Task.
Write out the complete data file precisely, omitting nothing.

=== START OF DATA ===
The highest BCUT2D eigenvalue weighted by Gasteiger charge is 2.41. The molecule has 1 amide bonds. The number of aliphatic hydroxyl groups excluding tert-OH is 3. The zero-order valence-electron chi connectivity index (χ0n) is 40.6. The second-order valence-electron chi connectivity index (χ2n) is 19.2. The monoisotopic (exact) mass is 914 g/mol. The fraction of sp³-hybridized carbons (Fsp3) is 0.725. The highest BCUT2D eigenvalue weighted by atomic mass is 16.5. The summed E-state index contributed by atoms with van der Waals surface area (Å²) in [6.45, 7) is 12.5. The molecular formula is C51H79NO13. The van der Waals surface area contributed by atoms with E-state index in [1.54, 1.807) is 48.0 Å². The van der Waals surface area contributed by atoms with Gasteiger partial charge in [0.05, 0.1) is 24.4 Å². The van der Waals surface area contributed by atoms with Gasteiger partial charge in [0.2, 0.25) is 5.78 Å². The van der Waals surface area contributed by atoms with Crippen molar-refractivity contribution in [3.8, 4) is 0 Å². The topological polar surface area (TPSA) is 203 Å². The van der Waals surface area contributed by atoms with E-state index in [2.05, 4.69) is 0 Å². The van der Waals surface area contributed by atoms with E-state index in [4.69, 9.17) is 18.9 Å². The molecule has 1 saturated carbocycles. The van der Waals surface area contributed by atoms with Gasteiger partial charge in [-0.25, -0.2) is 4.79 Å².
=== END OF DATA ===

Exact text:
The highest BCUT2D eigenvalue weighted by Gasteiger charge is 2.41. The molecule has 1 amide bonds. The number of aliphatic hydroxyl groups excluding tert-OH is 3. The zero-order valence-electron chi connectivity index (χ0n) is 40.6. The second-order valence-electron chi connectivity index (χ2n) is 19.2. The monoisotopic (exact) mass is 914 g/mol. The fraction of sp³-hybridized carbons (Fsp3) is 0.725. The highest BCUT2D eigenvalue weighted by atomic mass is 16.5. The summed E-state index contributed by atoms with van der Waals surface area (Å²) in [6.45, 7) is 12.5. The molecular formula is C51H79NO13. The van der Waals surface area contributed by atoms with E-state index in [1.54, 1.807) is 48.0 Å². The van der Waals surface area contributed by atoms with Gasteiger partial charge in [0.05, 0.1) is 24.4 Å². The van der Waals surface area contributed by atoms with Gasteiger partial charge in [0.2, 0.25) is 5.78 Å². The van der Waals surface area contributed by atoms with Crippen molar-refractivity contribution in [3.8, 4) is 0 Å². The topological polar surface area (TPSA) is 203 Å². The van der Waals surface area contributed by atoms with E-state index in [2.05, 4.69) is 0 Å². The van der Waals surface area contributed by atoms with E-state index in [4.69, 9.17) is 18.9 Å². The molecule has 1 saturated carbocycles. The van der Waals surface area contributed by atoms with Gasteiger partial charge in [-0.25, -0.2) is 4.79 Å².